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Former President Bill Clinton played an important role in the aftermath of the recent earthquake disaster in Haiti as a United Nations special envoy.

But it’s probably fair to say that not many people understand exactly what envoys are, and more importantly, that they have a critical diplomatic function — and have since the country’s founding.

UNC’s Great Decisions program has dedicated itself to answering these questions by including the topic of special envoys in its series of lectures on global issues and foreign policy this spring.

Tuesday evening, Great Decisions will host a lecture on special envoys by Daniel Kurtzer, former ambassador to Israel and Egypt. Kurtzer has firsthand experience from 29 years in the Foreign Service, as well as an academic and analytical perspective.

He is S. Daniel Abraham Chair in Middle East Policy Studies at Princeton University’s Woodrow Wilson School of Public and International Affairs. While having never held the position of special envoy himself, his experience in and commitment to the Middle East will provide an unmatched perspective on the utility of envoys in that part of the world as well as a clear-eyed analysis of recent policy in that region.

A special envoy is a specialized presidential appointee charged with providing individual attention and political muscle to our most pressing global issues. Because they don’t need Senate confirmation, envoys provide a means for sidestepping bureaucracy.

These people can positively influence any foreign policy situation. But their appointments can also lead to confusion and turf wars, hindering the efficacy of Foreign Service by sidelining the State Department.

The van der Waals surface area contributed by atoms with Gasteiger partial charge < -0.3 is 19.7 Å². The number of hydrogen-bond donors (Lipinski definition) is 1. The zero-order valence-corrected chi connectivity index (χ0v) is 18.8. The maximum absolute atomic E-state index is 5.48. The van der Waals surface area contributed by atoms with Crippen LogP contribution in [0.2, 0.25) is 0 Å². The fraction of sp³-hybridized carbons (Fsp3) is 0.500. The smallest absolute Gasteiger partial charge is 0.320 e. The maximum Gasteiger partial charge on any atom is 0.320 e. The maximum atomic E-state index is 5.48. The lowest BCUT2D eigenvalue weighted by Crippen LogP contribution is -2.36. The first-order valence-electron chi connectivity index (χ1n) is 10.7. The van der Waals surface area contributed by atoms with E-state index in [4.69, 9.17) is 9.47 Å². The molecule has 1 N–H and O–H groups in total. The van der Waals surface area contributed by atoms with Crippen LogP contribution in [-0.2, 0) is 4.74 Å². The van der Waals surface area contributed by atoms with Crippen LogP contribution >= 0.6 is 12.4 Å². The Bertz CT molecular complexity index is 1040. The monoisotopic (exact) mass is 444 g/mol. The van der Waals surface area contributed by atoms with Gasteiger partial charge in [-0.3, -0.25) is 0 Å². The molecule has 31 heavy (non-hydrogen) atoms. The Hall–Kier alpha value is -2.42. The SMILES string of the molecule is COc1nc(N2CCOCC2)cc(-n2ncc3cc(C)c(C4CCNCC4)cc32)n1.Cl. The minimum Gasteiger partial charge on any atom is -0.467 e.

The use of envoys as a foreign policy tool has fluctuated widely, especially in recent years. Former President Clinton appointed a total of 50. Former President George W. Bush, reflecting a general lack of interest in diplomacy as much as a preference for clean administration, went to the other extreme by abolishing 23 of Clinton’s envoy positions.

In the first year of his administration, Obama made it clear that envoys would be central to his administration’s approach to global issues. He appointed a score of special envoys to deal with issues from the genocide in Sudan and Middle East conflict resolution to climate change.

As the political climate surrounding these issues continues to heat up, the question persists: Will Obama’s reliance on special envoys be effective, or will it simply muddy our diplomatic waters?

Obama has appointed several high profile people to envoy positions. Richard Holbrooke, a major player in negotiating the Dayton Accords in 1995, has taken the helm as envoy to Afghanistan. Of equal strength, former Senator George Mitchell, the engineer of the 1998 Irish Peace accord while special envoy during the Clinton administration, has been named envoy to the Middle East.

These issues of conflict resolution in the Middle East and elsewhere are of serious importance at this juncture in the Obama administration. Through the Great Decisions speaker series, the Chapel Hill community will have the unique opportunity to engage in this discussion over the influence and effectiveness of special envoys within the sphere of international conflict resolution.

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